The above and other features of the invention, including various details of construction and combination of parts, will now be more particularly described with reference to the accompanying drawings, and pointed out in the claims. It will be understood that the particular structure embodying the invention is shown by way of illustration only and not as a limitation of the invention. The principles and features of this invention may be employed in various and numerous embodiments without departing from the scope of the invention.
Reference is made to the accompanying drawings in which is shown an illustrative embodiment of the present invention from which its novel features and advantages will be apparent.
FIG. 1 is a perspective view of the fuseless breaking switch in accordance with the present invention;
FIG. 2 is a cross-sectional view of the fuseless breaking switch structure in accordance with the present invention showing the switch in the position to break the circuit after overheating; and
FIG. 3 is a cross-sectional view of the fuseless breaking switch structure in accordance with the present invention showing the switch its normal closed position.
Referring first to FIG. 1, it can be seen that the main components of the present invention are a casing 1, a pressure sensitive button 21 mounted at the center of casing 1, and a pair of electrically conductive prongs 3 and 3'.
Referring now to FIG. 3, it can be seen that when the button 21 is in its depressed position, a closed circuit is formed. When button 21 is depressed, a mounting rod 211 pivots in a blocking seat 22. The movement of the end of the button 21 urges rod 23 downward. The upper end of rod 23 is pivotally connected to the button 21 via a socket 212. The rod 23 is held in the depressed position by the combination of the downward force of a spring blade 24, and the inhibiting factors of blocking seat 22. The spring blade 24 is fixed at a first end to the casing 1 and at its other end to an alloy plate 25.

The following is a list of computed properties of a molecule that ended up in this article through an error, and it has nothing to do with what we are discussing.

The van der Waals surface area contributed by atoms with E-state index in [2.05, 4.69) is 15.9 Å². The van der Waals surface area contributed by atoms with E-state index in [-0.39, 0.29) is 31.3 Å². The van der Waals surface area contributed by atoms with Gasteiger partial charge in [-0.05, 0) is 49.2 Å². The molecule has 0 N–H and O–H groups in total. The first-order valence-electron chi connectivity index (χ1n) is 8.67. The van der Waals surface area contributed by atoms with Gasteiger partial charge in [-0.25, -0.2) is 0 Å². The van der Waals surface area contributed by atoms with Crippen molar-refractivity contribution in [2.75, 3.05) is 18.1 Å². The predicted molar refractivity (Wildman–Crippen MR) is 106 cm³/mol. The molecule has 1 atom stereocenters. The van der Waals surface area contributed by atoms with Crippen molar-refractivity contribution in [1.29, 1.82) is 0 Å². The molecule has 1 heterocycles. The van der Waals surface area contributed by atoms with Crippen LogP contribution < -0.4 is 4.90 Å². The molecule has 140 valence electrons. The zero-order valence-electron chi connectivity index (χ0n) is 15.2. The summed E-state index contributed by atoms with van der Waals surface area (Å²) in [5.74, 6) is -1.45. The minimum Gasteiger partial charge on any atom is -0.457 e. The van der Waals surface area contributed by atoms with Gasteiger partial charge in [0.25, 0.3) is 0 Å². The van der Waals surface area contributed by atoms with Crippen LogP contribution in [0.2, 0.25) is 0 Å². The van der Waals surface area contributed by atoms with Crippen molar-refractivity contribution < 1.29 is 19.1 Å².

The lower end of rod 23 is attached to a first end of the alloy plate 25. Thus, the downward movement of the rod 23 when the button 21 is depressed forces the first end of a heat sensitive, electrically conductive alloy plate 25 to be pushed downward. Since a second end of the plate 25 is fixed in a slot in the casing 1, the plate 25 becomes slightly arched when the first end is forced downward. The downward movement also causes a conductive plate protrusion 251 to contact a conductive protrusion 31 of prong 3', completing the circuit between prongs 3 and 3'.
FIG. 2 shows the breaking switch after the circuit has been broken by overheating, either by current overload or by an external heat source such as a fire. The application of excessive heat causes the alloy plate 25 to expand, increasing its length. This forces the plate 25 to be arched further, and the resulting tension overcomes the downward force of the spring blade 24, allowing the switch to return to the position shown in FIG. 2, thus breaking the circuit completed by prongs 3 and 3' and plate 25.
The above disclosure is not intended as limiting. Those skilled in the art will readily observe that numerous modifications and alterations of the device may be made while retaining the teachings of the invention. Accordingly, the above disclosure should be construed as limited only by the metes and bounds of the appended claims.